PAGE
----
The Patriot is a well-balanced rifle that points more nimbly than its weight might indicate. Photographs by Bill Buckley
The Nosler family continues to build on its legacy with the introduction of another flat-shooting cartridge bearing its name.
Last year, it was the 26 Nosler, a 6.5mm rocket that ended up earning Outdoor Life’s coveted Editor’s Choice award in Nosler’s Patriot rifle. The appeal of that round was easy to see. For open-country hunters who want to be able to reach out to great distances to take game, it is a good choice. It also found traction with shooters who simply wanted the quickest 6.5 in town. In line with the philosophy that says you can never be too rich, too blonde, or too thin, cartridges are rarely penalized for being too fast.
The fact that Nosler is using the same parent case—the .404 Jefferies—for a slightly larger 7mm (.284 inch) bullet for the 28 Nosler should come as a surprise to no one. From the day the 26 Nosler was announced, the company said it got calls to do it in a 7mm round, and for 2015 they were happy to oblige. The cartridge is debuting in a number of Nosler’s rifles, including the Patriot.
The Patriot is built on Nosler’s M48 action, which is an excellent design, particularly for big-game hunting rifles. It is a two-lug, push-round-feed mechanism with a Sako-style extractor and plunger ejector in the bolt face. The bottom of the action is flat and has two stout recoil lugs that fit snuggly into the glass-bedded recesses in the Patriot’s synthetic stock.
All the metalwork on the Patriot is top-notch. The finish is even and smooth, and everything on the action works perfectly. The rifle cycles and loads easily, and reaching for the trigger or the two-position safety is a natural action that requires no groping around. I never had any malfunctions with this rifle or any of the other half dozen or so rifles based on the M48 that I’ve shot over the years.
The flat surfaces on the sides of the M48 give it an elegant look, and the one-piece bottom metal with a hinged floor plate magazine is an additional refinement typically found on high-quality rifles.
The trigger on my rifle tripped consistently at 2 pounds 14 ounces, with less than a one-ounce difference measured from pull to pull on my digital gauge. The trigger had no discernable take-up and a crisp, clean break.
The stock is tough, well proportioned, and not overly heavy. Mine tipped the scales at 2 ¼ pounds. It has a raised cheekpiece on the left-hand side and is fitted with a cushy Pachmayr Decelerator butt pad. There is no checkering molded into the fiberglass, but between the slightly rough texture of the gray fiberglass and the black spiderwebbing on top of it, the stock offers plenty of grip.
Historically, the accuracy I’ve seen out of these rifles has been quite good too, but this is where the 28 Nosler stumbled. Try as I might, I couldn’t get the Patriot to group much better than 2 inches with the single factory load I had available for this evaluation, which was the 175-grain AccuBond Long Range. Nosler is also offering the 28 Nosler with a standard 160-grain AccuBond but didn’t have any on hand for me to test.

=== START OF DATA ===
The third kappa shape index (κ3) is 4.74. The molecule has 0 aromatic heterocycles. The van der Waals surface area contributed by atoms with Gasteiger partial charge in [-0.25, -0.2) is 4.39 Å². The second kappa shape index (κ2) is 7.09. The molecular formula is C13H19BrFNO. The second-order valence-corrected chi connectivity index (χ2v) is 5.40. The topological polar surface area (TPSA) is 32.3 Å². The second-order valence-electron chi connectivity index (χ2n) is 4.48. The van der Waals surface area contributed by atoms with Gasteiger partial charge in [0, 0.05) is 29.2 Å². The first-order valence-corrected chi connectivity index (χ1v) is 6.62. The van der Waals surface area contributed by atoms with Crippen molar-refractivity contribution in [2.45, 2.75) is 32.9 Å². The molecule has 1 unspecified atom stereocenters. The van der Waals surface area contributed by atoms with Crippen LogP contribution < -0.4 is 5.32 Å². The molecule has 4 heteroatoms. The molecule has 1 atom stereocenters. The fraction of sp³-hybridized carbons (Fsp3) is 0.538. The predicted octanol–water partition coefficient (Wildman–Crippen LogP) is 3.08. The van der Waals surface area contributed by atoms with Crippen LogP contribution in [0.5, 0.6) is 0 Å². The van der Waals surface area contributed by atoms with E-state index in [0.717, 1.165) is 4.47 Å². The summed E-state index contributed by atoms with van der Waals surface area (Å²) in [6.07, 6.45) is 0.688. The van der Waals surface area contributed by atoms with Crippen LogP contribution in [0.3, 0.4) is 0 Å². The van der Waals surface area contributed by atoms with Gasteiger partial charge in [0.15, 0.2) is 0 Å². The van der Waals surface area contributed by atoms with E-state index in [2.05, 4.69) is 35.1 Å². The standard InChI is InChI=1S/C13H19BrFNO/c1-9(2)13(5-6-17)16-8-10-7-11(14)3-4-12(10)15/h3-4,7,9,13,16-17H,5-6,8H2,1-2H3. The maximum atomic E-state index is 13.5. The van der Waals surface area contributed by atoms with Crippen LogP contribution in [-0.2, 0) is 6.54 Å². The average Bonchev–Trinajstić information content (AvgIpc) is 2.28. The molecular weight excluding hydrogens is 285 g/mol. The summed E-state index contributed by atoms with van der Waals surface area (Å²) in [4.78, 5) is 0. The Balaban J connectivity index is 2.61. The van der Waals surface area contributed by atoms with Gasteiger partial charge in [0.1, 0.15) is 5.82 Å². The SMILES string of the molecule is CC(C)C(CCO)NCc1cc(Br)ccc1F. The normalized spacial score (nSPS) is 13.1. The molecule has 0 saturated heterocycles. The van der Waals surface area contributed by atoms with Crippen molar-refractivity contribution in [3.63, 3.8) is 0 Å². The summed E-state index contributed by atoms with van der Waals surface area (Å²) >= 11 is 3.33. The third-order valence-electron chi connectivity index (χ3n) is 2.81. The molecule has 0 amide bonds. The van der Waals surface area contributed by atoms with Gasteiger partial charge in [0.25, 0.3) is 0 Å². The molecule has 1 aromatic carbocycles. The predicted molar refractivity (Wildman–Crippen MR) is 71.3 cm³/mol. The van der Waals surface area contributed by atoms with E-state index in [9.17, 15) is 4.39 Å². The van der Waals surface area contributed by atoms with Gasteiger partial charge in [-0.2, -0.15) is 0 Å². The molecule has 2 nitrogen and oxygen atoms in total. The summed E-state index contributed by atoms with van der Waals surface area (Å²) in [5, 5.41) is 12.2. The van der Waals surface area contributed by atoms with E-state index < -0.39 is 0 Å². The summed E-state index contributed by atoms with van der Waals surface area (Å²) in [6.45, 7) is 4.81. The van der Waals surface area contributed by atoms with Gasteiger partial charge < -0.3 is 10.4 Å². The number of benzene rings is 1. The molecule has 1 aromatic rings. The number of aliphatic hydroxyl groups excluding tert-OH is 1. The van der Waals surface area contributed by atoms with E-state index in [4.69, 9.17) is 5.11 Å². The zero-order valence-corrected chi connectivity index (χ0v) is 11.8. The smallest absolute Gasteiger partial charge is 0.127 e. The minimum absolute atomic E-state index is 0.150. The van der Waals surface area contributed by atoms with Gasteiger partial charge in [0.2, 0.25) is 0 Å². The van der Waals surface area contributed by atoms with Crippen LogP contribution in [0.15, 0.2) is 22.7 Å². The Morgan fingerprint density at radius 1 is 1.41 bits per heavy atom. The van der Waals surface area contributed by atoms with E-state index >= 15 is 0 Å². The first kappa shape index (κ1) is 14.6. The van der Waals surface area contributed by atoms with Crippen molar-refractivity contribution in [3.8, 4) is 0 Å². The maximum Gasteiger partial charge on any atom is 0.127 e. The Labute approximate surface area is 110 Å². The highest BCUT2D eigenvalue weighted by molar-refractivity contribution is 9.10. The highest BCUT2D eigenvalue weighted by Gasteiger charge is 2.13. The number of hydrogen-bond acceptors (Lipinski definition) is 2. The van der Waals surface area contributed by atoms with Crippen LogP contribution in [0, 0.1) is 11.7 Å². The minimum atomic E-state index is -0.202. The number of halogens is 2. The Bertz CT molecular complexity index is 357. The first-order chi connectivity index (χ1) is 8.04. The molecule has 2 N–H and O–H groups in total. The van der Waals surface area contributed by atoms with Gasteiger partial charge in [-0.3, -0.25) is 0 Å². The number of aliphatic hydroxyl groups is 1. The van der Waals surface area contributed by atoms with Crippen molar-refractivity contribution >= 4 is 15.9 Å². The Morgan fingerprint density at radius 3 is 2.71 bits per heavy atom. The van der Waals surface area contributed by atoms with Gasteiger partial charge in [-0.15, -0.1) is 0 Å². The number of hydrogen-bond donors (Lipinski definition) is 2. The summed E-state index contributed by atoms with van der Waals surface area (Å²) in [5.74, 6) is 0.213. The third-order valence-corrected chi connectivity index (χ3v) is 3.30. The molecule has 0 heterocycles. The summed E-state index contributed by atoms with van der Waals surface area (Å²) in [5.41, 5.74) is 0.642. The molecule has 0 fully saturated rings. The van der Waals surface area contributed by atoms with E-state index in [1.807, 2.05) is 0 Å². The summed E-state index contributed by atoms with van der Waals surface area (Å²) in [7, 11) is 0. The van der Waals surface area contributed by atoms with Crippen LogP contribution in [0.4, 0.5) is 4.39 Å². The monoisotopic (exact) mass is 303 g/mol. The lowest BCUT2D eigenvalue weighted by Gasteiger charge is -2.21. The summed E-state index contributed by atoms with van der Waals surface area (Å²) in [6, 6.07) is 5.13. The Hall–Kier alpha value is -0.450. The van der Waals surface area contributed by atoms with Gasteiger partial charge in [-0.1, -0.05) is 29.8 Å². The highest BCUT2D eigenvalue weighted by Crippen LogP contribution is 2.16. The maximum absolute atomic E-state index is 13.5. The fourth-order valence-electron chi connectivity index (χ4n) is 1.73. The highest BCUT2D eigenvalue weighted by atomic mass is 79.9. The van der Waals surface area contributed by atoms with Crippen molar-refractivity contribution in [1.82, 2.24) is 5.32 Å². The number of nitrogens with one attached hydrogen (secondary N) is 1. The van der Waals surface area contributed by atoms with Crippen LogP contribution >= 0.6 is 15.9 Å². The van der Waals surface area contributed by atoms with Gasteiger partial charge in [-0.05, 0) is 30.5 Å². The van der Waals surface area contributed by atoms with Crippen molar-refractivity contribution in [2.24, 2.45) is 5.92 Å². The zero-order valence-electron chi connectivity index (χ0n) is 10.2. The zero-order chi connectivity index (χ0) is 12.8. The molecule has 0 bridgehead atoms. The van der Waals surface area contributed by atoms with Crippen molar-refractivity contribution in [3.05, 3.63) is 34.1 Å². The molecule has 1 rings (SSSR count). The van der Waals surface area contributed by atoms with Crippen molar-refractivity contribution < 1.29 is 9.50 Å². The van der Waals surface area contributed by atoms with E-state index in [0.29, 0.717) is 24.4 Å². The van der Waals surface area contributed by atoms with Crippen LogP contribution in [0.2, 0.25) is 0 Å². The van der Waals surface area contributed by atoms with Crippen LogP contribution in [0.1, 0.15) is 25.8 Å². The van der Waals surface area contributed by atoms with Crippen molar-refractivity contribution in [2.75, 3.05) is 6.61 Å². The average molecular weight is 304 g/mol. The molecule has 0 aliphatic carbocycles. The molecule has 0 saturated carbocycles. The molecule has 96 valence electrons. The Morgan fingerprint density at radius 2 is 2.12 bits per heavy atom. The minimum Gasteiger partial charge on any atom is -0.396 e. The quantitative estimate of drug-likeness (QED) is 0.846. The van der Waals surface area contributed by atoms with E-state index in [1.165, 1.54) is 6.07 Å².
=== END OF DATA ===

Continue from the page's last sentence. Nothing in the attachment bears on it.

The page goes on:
The group sizes were consistent no matter whether I shot the rifle off sandbags, using a bipod, or in my Lead Sled. I even ran an extra 40 rounds through the rifle to see if some additional barrel fouling would improve matters, which it often does, but my 5-shot clusters stubbornly refused to close up.
Now, a 2 MOA rifle isn’t the end of the world, but for a long-range hunting rig, which this 28 Nosler aspires to be, it is limiting.
Nosler publishes a muzzle velocity of 3,125 fps for the 175s, but this figure is conservative. My rifle spit its bullets downrange at an average of 3,175 fps, which is smoking hot. This outperforms 175s in the 7mm Rem. Mag. by 315 fps and in the 7mm Wby. Mag. by 105 fps, placing the 28 Nosler at the top of the charts for the 7mms when it comes to speed.
In addition to a fair amount of recoil, this buys you impressively flat-shooting performance. Sighted 2 ½ inches high at 100 yards, the 175s only drop 3 ½ inches at 350 yards, which takes the guesswork out of hitting the vitals on a deer or elk for all but the most extreme shots.
The 28 Nosler is not for hunters and shooters who are new to the game. But for the rifleman willing to put in some practice and to experiment with reloads (Redding is making dies), this 7mm will take down any animal you care to hunt.
The 28 Nosler is the latest 7mm Magnum with the profile of a ballistic missile. It joins the ranks of cartridges such as the 7mm Rem. Ultra Mag., the 7mm Lazzeroni Firebird, and the 7mm STW. It is currently the fastest standard commercial 7mm produced.
The bolt on the M48 can be taken apart and reassembled in the field without the need for any tools. So should the rifle take a mud bath and require maintenance, gaining access to all the critical recesses that would need cleaning is a snap.
Caliber: .28 Nosler
Weight: 7 lb. 15 oz.
Trigger Pull: 2 lb. 14 oz.
Accuracy*: 2.018 in
Smallest Group: 1.899 in.
Barrel Length: 26 in.
Overall Length: 46 1/4 in.
*Average of 10 five-shot groups at 100 yards